Eleven days after the Minister’s visit, no progress is visible. The villagers expressed their disappointment in the government. “If this had happened to the dominant castes, the police would have promptly found the culprits. The slow progress on the part of the government raises several questions. The government has failed us,” Kanakaraj said. According to Kanakaraj, the 10,000-litre tank was cleaned on December 26 with bleaching powder, but the pipes were changed only between January 5-8. “They thought the bleaching process would kill the germs in the tank and hoses. But whenever I even brought a cup of tea to my mouth, all I could think of was the contaminated water tank and the water we drank. What is the government going to do about this?” he asked.
Kathir, the founder-director of Evidence, a Madurai-based organisation fighting for Dalit and tribal rights, said, “the administration should’ve at least set up medical camps and psychotherapy counselling till people felt better and came out of the trauma. But they failed the people in every sense.” He urged the government to take severe action against the culprits and demanded compensation. Kathir demanded that the government register a case under 3(1)(a) (forcing to eat or drink inedible or obnoxious substances) of the SC/ST Act, instead of 3(1)(b). Cases under Section 3(1)(b) pertain to acts with intent to cause injury, insult, or annoyance to SC/ST persons by dumping excreta, waste matter, carcasses, or any other obnoxious substance in their premises or neighbourhood. “But the Vengavayal incident is different in that people consumed contaminated water, so the case should be registered under 3(1)(a) and the government should compensate the community members,” he said. “The police usually register such cases under 3(1)(a), which entitles victims to Rs 1.2 lakhs in compensation. But Vellanur police registered the case under 3(1)(b), which awards compensation only to the complainant and refuses to see the larger picture in a crime that affected the entire community,” Kathir further added.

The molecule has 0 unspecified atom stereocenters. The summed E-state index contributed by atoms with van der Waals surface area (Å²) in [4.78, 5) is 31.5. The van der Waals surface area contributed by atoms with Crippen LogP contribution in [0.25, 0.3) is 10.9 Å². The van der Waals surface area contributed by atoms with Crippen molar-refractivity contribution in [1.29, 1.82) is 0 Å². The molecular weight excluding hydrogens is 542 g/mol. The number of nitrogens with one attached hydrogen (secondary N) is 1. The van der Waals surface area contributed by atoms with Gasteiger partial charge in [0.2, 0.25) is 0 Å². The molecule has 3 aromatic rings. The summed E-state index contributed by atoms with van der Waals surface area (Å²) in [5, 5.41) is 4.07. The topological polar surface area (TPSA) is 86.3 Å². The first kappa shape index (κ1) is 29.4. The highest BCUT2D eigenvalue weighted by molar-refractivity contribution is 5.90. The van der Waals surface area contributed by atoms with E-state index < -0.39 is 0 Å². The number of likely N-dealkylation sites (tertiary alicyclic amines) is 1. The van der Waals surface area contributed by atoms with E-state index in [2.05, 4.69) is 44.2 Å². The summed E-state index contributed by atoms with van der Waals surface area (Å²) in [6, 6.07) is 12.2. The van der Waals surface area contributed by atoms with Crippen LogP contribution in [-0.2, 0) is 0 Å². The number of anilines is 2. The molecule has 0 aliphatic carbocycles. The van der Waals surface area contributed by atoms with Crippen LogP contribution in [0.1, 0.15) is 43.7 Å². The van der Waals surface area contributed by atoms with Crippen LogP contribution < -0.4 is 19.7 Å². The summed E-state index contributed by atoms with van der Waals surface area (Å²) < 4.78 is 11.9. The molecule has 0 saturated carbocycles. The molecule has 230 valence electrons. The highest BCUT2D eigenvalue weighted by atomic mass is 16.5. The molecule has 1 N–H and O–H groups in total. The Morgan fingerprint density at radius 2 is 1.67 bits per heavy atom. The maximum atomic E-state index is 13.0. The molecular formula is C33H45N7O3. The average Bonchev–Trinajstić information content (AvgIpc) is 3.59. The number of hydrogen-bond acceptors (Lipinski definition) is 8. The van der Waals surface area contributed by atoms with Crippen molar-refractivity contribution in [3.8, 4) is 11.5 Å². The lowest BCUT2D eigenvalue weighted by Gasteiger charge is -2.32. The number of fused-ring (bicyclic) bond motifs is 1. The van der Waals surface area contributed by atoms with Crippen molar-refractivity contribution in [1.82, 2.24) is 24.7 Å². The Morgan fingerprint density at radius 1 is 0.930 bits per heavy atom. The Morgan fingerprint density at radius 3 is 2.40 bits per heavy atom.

Dalit rights activists also expressed disappointment in the government’s move to deviate attention from the issue. Kathir’s social media posts highlight how the focus was deliberately shifted from the Vengavayal crime to another in Eraiyur when Pudukkottai district collector Kavitha Ramu and superintendent of police (SP) Vandita Pandey inspected the two villages on December 27. In Eraiyur, which is a mere 200m from Vengavayal, Dalits were restricted from entering an Ayyanar temple. Not only did the collector and SP facilitate Dalits’s entry to the temple, they also ensured the arrests of Singammal, a Mutharaiyar man, under the SC/ST Act. The police also arrested Mukkaiah, a local tea shop owner belonging to the Agamudayar caste who practised a double tumbler system by serving Dalits in separate tumblers. The Vengavayal issue, on the other hand, was given no importance.
What happened in Vengavayal is not an isolated event in Tamil Nadu. In 2002, two Dalits Murugesan and Ramasamy were forced to eat human excreta in Thinniyam village of Trichy district. Faeces-mixed water was poured on Muthumari, a Dalit man, in Melaurappanur, Madurai, in 2003. In 2004, Sangan, a Dalit man, was made to drink urine. In 2019, Kollimallai from Thiruvanduthurai village of Thiruvarur district was force-fed human excreta and the perpetrators urinated on his body. “In the last 10 years, nearly 20 such incidents have been reported. But the conviction rate in such crimes is only 5-6% in Tamil Nadu. The government should compensate the victims from the SC/ST fund and appoint a grievance redressal committee headed by IAS officers in Vengavayal village to resolve the grievances,” Kathir demanded.